Prostate Cancer (PCa), next only to lung cancer, is the second leading cause of cancer-related deaths in American males. At present, there are inadequate treatment options for the management of PCa. The public health impact from PCa has spawned tremendous interest in Chemoprevention trials. Preclinical, epidemiological, and phase III randomized, placebo-controlled clinical trials suggest that selenium and vitamin E could be effective in PCa prevention. Based on these studies, 'Selenium and Vitamin E Chemoprevention Trial (SELECT)'has been initiated. It is a randomized, prospective, double-blind study (7- 12 years) designed to determine whether selenium and vitamin E alone and in combination could reduce the risk of PCa among healthy men. This is an outstanding effort of its kind. However, several investigators are critical about the rationale whereas several others have arguments. Two popular questions in this direction are: (1) whether there are sufficient data on these supplements to justify this trial;and (2) whether more biomarkers (which could suggest the possible molecular mechanisms involved) should be included in SELECT trial. The present proposal, on a pre-clinical SELECT Trial in a well-established mouse model of prostate carcinogenesis, should provide answers to these questions. The hypothesis of this proposal is that a combination of vitamin E and selenium will provide synergistic chemopreventive effect against PCa via inhibiting oxidative stress and enhancing apoptotic and/or senescence response. Employing transgenic adenocarcinoma mouse prostate (TRAMP) mice, we propose to conduct a pre-clinical Chemoprevention/ intervention trial that mimics SELECT trial (in human) to determine whether selenium and vitamin E alone and in combination can inhibit PCa development and its metastasis. We will also study the involvement of oxidative stress, apoptosis and cellular senescence during PCa development and its inhibition by vitamin E and/or selenium. Finally, we will study the involvement of NF-kappaB pathway during the modulation in oxidative stress and apoptotic/senescence response of selenium and/or vitamin E treatments in TRAMP model. We believe that a successful completion of our study will provide important information regarding the possible outcome of SELECT trial in humans and may even provide novel information on which suggestions could be made for the modifications for the ongoing or future trials.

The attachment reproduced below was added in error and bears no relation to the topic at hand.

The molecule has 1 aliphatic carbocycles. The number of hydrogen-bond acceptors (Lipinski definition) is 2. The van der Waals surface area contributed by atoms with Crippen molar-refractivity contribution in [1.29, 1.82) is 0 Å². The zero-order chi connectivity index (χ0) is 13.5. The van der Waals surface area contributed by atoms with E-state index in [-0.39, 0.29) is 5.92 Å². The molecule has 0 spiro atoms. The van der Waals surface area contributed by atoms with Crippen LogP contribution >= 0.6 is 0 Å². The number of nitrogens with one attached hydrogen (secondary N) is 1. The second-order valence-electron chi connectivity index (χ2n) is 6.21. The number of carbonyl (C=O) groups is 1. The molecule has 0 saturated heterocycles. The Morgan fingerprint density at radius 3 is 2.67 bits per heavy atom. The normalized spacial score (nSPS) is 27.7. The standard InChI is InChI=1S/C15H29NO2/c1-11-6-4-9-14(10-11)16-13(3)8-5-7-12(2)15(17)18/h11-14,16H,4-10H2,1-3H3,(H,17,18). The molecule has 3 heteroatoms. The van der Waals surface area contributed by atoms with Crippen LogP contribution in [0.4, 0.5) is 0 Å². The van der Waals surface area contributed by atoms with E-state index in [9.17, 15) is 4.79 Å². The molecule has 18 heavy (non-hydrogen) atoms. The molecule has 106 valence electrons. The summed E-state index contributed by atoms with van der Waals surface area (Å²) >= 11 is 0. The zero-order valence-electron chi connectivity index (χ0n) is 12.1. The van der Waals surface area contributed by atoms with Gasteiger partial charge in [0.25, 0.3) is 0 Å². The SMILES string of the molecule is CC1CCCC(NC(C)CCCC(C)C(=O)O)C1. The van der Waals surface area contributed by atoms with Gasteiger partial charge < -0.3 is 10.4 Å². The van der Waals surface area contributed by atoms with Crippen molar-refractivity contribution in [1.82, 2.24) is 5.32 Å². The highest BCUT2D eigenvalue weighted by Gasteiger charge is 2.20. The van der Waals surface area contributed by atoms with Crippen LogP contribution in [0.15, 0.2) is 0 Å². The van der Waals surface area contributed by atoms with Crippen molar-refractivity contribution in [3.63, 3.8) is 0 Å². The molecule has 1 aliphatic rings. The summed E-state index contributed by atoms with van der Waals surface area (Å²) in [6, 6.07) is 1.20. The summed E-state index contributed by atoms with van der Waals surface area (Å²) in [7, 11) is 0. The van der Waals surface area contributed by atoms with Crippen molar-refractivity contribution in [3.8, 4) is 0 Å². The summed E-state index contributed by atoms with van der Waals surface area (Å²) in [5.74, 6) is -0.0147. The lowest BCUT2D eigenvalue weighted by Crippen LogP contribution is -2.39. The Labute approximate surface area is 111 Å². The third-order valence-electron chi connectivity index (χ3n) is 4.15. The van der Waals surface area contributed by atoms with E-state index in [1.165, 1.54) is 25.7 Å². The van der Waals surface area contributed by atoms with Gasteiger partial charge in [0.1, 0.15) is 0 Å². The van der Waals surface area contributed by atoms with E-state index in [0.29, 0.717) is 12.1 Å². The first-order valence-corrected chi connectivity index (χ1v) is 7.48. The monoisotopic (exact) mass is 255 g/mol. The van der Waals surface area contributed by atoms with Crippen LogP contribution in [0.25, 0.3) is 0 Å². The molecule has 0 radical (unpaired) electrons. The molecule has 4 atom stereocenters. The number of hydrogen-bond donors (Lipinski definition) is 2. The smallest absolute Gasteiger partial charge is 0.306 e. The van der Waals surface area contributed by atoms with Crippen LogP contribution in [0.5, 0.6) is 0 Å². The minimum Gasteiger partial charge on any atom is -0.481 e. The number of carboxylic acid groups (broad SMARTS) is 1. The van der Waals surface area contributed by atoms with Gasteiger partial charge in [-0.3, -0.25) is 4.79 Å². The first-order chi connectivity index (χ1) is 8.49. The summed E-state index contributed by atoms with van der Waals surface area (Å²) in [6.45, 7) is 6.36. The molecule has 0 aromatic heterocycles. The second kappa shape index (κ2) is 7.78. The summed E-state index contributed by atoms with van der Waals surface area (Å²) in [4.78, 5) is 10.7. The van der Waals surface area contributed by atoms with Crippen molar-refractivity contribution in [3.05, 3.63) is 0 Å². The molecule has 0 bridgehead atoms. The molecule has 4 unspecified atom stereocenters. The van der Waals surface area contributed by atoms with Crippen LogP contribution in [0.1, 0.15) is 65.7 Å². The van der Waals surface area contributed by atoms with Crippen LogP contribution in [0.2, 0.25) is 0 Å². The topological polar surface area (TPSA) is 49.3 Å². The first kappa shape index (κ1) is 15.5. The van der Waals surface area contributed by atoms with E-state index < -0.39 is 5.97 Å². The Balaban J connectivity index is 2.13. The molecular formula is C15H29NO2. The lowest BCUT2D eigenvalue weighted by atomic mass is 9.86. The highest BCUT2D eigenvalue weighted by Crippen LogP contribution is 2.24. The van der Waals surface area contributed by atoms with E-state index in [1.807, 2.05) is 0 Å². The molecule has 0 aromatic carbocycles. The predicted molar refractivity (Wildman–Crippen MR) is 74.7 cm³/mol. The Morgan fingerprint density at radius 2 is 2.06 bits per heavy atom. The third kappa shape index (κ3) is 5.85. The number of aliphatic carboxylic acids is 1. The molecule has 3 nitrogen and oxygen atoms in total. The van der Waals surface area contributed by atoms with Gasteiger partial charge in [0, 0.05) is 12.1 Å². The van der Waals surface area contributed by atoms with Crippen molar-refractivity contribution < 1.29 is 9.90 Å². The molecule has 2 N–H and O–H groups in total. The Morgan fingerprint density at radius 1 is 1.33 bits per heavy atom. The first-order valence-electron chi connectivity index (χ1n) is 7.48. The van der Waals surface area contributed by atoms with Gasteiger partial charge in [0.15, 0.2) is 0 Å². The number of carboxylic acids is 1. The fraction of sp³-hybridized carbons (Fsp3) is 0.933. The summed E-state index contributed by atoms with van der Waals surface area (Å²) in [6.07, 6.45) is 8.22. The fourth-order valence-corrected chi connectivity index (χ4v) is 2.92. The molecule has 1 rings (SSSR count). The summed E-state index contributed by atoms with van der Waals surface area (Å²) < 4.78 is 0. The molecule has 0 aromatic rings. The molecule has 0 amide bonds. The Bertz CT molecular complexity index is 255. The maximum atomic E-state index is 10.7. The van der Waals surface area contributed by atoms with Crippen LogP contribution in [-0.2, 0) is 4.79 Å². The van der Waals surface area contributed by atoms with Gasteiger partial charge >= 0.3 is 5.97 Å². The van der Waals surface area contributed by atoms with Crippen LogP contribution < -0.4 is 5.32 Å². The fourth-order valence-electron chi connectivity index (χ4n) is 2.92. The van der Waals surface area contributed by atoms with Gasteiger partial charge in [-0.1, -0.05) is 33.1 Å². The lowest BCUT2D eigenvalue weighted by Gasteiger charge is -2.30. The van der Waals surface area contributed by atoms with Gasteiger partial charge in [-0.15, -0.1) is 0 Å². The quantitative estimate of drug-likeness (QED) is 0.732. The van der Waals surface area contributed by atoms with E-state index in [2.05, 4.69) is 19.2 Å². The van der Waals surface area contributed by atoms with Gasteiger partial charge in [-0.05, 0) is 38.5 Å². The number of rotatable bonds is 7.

National Institute of Health (NIH)
National Cancer Institute (NCI)
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Special Emphasis Panel (ZRG1-CDP (01))
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Parnes, Howard L
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University of Wisconsin Madison
Schools of Medicine
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